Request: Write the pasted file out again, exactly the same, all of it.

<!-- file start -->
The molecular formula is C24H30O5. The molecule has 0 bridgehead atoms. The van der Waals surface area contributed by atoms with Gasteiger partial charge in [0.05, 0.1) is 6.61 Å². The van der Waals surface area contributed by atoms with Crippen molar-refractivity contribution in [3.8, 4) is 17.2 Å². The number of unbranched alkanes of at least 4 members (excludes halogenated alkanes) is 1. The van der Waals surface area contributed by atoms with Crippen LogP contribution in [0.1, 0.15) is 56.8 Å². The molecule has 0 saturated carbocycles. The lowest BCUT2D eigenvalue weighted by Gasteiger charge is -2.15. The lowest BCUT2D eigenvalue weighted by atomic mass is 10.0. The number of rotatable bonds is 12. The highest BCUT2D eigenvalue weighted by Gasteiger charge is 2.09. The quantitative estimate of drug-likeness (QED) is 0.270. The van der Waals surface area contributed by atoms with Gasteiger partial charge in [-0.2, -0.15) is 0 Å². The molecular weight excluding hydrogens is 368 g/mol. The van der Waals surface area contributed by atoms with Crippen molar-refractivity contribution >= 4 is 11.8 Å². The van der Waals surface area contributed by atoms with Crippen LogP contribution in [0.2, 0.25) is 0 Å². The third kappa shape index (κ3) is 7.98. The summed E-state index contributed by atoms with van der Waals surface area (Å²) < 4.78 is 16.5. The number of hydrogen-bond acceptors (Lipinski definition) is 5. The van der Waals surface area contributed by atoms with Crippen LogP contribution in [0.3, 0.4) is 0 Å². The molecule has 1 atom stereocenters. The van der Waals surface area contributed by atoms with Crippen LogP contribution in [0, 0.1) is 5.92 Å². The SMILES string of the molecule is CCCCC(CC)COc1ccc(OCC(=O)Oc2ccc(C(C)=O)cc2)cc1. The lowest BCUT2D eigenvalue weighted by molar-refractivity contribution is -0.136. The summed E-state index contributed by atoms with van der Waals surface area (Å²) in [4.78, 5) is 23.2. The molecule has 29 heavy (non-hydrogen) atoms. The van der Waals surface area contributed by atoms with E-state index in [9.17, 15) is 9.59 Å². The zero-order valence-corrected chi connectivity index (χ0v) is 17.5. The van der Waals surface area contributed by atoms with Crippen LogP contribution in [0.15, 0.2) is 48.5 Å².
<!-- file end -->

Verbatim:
The molecular formula is C24H30O5. The molecule has 0 bridgehead atoms. The van der Waals surface area contributed by atoms with Gasteiger partial charge in [0.05, 0.1) is 6.61 Å². The van der Waals surface area contributed by atoms with Crippen molar-refractivity contribution in [3.8, 4) is 17.2 Å². The number of unbranched alkanes of at least 4 members (excludes halogenated alkanes) is 1. The van der Waals surface area contributed by atoms with Crippen LogP contribution in [0.1, 0.15) is 56.8 Å². The molecule has 0 saturated carbocycles. The lowest BCUT2D eigenvalue weighted by Gasteiger charge is -2.15. The lowest BCUT2D eigenvalue weighted by atomic mass is 10.0. The number of rotatable bonds is 12. The highest BCUT2D eigenvalue weighted by Gasteiger charge is 2.09. The quantitative estimate of drug-likeness (QED) is 0.270. The van der Waals surface area contributed by atoms with Gasteiger partial charge in [-0.2, -0.15) is 0 Å². The molecular weight excluding hydrogens is 368 g/mol. The van der Waals surface area contributed by atoms with Crippen molar-refractivity contribution >= 4 is 11.8 Å². The van der Waals surface area contributed by atoms with Crippen LogP contribution in [0.2, 0.25) is 0 Å². The third kappa shape index (κ3) is 7.98. The summed E-state index contributed by atoms with van der Waals surface area (Å²) < 4.78 is 16.5. The number of hydrogen-bond acceptors (Lipinski definition) is 5. The van der Waals surface area contributed by atoms with Crippen LogP contribution in [0.3, 0.4) is 0 Å². The molecule has 1 atom stereocenters. The van der Waals surface area contributed by atoms with Crippen LogP contribution in [0, 0.1) is 5.92 Å². The SMILES string of the molecule is CCCCC(CC)COc1ccc(OCC(=O)Oc2ccc(C(C)=O)cc2)cc1. The lowest BCUT2D eigenvalue weighted by molar-refractivity contribution is -0.136. The summed E-state index contributed by atoms with van der Waals surface area (Å²) in [4.78, 5) is 23.2. The molecule has 29 heavy (non-hydrogen) atoms. The van der Waals surface area contributed by atoms with E-state index in [9.17, 15) is 9.59 Å². The zero-order valence-corrected chi connectivity index (χ0v) is 17.5. The van der Waals surface area contributed by atoms with Crippen LogP contribution in [0.15, 0.2) is 48.5 Å².